Responsible options : empirical analyses on the effects of alternative transportation on drunk driving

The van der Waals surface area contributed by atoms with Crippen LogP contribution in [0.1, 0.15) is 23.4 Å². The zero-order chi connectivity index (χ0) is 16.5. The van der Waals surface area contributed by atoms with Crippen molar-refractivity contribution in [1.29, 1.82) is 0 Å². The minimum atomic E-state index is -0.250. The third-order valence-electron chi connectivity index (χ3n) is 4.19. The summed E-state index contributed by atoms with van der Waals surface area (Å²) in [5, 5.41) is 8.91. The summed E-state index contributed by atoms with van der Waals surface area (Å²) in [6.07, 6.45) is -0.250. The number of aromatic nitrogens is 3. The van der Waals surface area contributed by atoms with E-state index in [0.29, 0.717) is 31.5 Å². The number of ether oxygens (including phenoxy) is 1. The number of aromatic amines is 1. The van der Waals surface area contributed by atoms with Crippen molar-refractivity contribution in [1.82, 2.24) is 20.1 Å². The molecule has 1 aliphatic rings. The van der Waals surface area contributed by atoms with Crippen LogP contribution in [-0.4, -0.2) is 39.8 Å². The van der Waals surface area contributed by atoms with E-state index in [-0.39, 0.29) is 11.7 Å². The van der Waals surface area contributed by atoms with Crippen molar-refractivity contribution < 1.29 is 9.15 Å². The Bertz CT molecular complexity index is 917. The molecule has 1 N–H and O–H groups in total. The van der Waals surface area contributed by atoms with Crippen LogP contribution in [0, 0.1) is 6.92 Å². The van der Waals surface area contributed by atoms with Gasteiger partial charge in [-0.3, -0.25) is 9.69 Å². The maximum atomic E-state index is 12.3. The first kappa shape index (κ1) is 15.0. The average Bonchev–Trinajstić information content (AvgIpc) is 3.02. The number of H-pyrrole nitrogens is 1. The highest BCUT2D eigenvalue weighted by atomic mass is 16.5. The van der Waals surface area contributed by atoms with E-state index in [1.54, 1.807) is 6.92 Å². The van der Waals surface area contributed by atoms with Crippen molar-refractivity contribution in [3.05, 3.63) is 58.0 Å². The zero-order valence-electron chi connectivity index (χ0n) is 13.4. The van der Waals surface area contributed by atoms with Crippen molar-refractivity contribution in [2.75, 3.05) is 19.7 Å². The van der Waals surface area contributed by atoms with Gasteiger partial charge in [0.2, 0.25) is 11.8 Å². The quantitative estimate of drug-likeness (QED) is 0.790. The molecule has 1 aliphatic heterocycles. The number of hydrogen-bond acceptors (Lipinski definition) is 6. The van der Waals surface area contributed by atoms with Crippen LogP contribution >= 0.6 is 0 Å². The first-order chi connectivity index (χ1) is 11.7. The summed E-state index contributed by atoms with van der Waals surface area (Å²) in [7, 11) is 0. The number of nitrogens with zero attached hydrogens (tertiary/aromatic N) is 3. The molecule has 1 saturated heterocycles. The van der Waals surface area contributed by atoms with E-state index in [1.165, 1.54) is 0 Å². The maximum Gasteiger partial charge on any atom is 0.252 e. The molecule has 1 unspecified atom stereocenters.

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This dissertation examines the impact of different types of alternative transportation options on rates of drunk driving. The first chapter explores the effect of ridesharing services such as Uber and Lyft on fatal alcohol-related auto accidents and DUI/DWI arrests. This study uses a difference-in-differences methodology and the gradual expansion of ridesharing to cities across the U.S. to identify the impact of ridesharing. The second chapter estimates how the development and expansion of public rapid transit systems affects fatal alcohol-related auto accidents and DUI/DWI arrests. Utilizing the development of rapid transit systems since the mid-1970s this study applies difference-in-differences to estimate the causal effects on drunk driving measures. The third and final chapter utilizes unique data on the home addresses of individuals arrested for drunk driving to estimate the effect of late night bus service on drunk driving arrests in Austin, Texas. The causal effects are estimated using the differential availability of late-night bus service based on the day of the week and a difference-in-differences methodology based on whether or not individuals live within walking distance of late-night routes. These three studies can provide important evidence to policymakers in their efforts to curb drunk driving, a problem which kills over 10,000 people and causes over $50 billion in damage each year in the United States.